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First some definitions:

1) A Run in a permutation is a maximal increasing subsequence of the one line form.

2) $A(n,k):=|\{\pi\in S_n:\pi\;\mathrm{has}\;k\;\mathrm{runs}\}|$

Now the problem is: we have two games A and B, played by Ann and Bob. They each start with one dollar and in each round exactly one of them will win an extra dollar from the bank. When Ann has $a$ dollars and Bob has $b$ dollars then the probability that Ann wins the next dollar is $\frac{a}{a+b}$ when the play A, whereas it is $\frac{b}{a+b}$ in the game B. After $n$ rounds of either game both Ann and Bob have somewhere between 1 dollar and $n+1$ dollars and their fortunes add up to $n+2$ dollars.

a) After $n$ rounds of A prove that the probability that Ann has $k$ dollars is $\frac{1}{n+1}$.

b) After $n$ round of B prove that the probability that Ann has $k$ dollars is $\frac{A(n+1,k)}{(n+1)!}$.

Could you help me solve this problem? I will be glad also with only some hints.

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(a) is often called a Polya urn and is easy to prove by induction as each position has equal probability –  Henry Oct 20 '11 at 0:13
    
Should that be $A(n,k)$ in (2) (or else $|\{\pi\in S_n:\pi\text{ has }m\text{ runs}\}|$)? –  Brian M. Scott Oct 20 '11 at 0:16
    
yes I will fix it –  Alex M Oct 20 '11 at 1:04

2 Answers 2

up vote 3 down vote accepted

I’ll leave (a) to you: with the suggestion to do it by induction on $n$, it really is pretty easy, especially after you’ve seen an inductive proof of (b).

Problem (b) can also be done by induction. Let $p(n,k)$ be the probability that Ann has $k$ dollars after $n$ plays. In order to have $k$ dollars after $n$ plays, she must either have had $k$ dollars after $n-1$ plays and lost on the $n$-th play, or have had $k-1$ dollars after $n-1$ plays and won on the $n$-th play. If she has $k$ dollars after $n-1$ plays, her probability of losing on the $n$-th play is $\frac{k}{n+1}$. If she has $k-1$ dollars after $n-1$ plays, Bob has $n+2-k$ dollars, so her probability of winning on the $n$-th play is $\frac{n+2-k}{n+1}$. It follows that $$\begin{align*} p(n,k) &= p(n-1,k)\frac{k}{n+1}+p(n-1,k-1)\frac{n+2-k}{n+1}\\ &= \frac1{n+1}\left(kp(n-1,k)+(n+2-k)p(n-1,k-1)\right) \end{align*}$$ for $1\le k\le n$. The initial conditions for the recurrence are clearly $p(0,1)=1$ and $p(n,0)=0$ for all $n\ge 0$.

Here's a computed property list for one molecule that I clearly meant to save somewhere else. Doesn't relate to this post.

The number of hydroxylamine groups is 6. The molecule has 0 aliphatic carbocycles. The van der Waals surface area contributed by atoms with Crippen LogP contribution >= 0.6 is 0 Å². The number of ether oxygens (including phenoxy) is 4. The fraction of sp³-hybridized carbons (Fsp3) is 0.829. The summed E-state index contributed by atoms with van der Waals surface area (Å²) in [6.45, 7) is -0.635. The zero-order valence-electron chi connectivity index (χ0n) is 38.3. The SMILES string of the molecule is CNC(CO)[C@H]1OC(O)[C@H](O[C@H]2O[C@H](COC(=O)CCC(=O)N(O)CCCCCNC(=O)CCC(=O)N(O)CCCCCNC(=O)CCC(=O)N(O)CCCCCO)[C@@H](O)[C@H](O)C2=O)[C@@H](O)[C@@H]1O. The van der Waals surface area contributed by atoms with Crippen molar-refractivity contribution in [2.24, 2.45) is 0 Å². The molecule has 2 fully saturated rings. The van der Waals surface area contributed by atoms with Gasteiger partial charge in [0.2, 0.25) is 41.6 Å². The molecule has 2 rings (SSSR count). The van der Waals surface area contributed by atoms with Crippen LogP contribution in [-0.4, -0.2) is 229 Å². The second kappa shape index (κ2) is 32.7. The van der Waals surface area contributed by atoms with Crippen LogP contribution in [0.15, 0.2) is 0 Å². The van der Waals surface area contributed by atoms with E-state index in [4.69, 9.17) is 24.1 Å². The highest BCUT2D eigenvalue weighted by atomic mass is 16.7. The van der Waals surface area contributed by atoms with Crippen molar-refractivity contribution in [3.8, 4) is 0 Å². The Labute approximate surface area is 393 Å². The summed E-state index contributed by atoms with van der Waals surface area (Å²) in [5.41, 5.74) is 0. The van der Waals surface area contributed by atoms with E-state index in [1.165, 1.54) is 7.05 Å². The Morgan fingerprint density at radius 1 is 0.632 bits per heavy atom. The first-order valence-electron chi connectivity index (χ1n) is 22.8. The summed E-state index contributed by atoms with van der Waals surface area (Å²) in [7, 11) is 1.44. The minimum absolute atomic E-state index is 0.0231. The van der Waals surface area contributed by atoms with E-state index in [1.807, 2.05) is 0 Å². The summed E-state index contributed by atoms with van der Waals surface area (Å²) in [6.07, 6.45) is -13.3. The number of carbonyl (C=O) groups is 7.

Now consider the numbers $A(n,k)$. It’s easy to see that $A(n,1)=A(n,n)=1$ for all $n>0$. Now consider $A(n+1,k)$. A permutation of $[n+1]$ with $k$ runs can be obtained in two ways from a permutation of $[n]$.

  1. We can start with a permutation of $[n]$ that has $k$ runs and insert $n+1$ at the end of one of these runs; each of the $A(n,k)$ permutations of $[n]$ with $k$ runs gives rise in this way to $k$ permutations of $[n+1]$ with $k$ runs.
  2. We can start with a permutation of $[n]$ that has $k-1$ runs and insert $n+1$ in any of the $n+1-(k-1)=n+2-k$ positions that are not at the end of a run; each of the $A(n,k-1)$ permutations of $[n-1]$ with $k-1$ runs gives rise in this way to $n+2-k$ permutations of $[n+1]$ with $k$ runs.

It follows that $$A(n+1,k)=kA(n,k)+(n+2-k)A(n,k-1)\;.$$ Thus, if $p(n-1,k)=\frac{A(n,k)}{n!}$ and $p(n-1,k-1)=\frac{A(n,k-1)}{n!}$, then $$\begin{align*} p(n,k) &= \frac1{n+1}\left(k\frac{A(n,k)}{n!}+(n+2-k)\frac{A(n,k-1)}{n!}\right)\\ &= \frac{A(n+1,k)}{(n+1)!}, \end{align*}$$ and all that remains is to check the boundary conditions.

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For what it's worth, the $A(n,k)$ are the Eulerian numbers. –  Mike Spivey Oct 20 '11 at 4:46
    
@Mike: Thanks; I should have mentioned that. Offset by $1$, as I recall: $A(n,k) = \left\langle\matrix{n\\k-1}\right\rangle$. (The Wikipedia article isn’t a bad quick starting point for someone who’s not run into them before.) –  Brian M. Scott Oct 20 '11 at 5:12
    
+1, by the way. –  Mike Spivey Oct 20 '11 at 5:39

Game A is equivalent to generating an ordering of $n+1$ coins numbered from $0$ to $n$ by a random Insertion Sort process. Start out with coin $0$ and at step $i$ place coin $i$ at one of the $i+1$ possible positions relative to the previous coins, each position having probability $\frac{1}{i+1}$ of being chosen. This generates a uniform random permutation of the $n+1$ coins.

Ann gets the coins to the left of $0$ plus one free coin; Bob gets the coins to the right of $0$ plus one free coin. All possible positions of $0$ are equally likely and this implies a uniform distribution on the $n+1$ possible divisions of the number of coins.

Game B is the same process with Ann receiving the coins that terminate a run, and Bob the other coins plus one free coin. Given the interpretation of game A this is only a restatement of the known answer and does not explain why it is true.

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This does give a nice non-inductive solution for game $A$, though. –  Brian M. Scott Oct 21 '11 at 12:46

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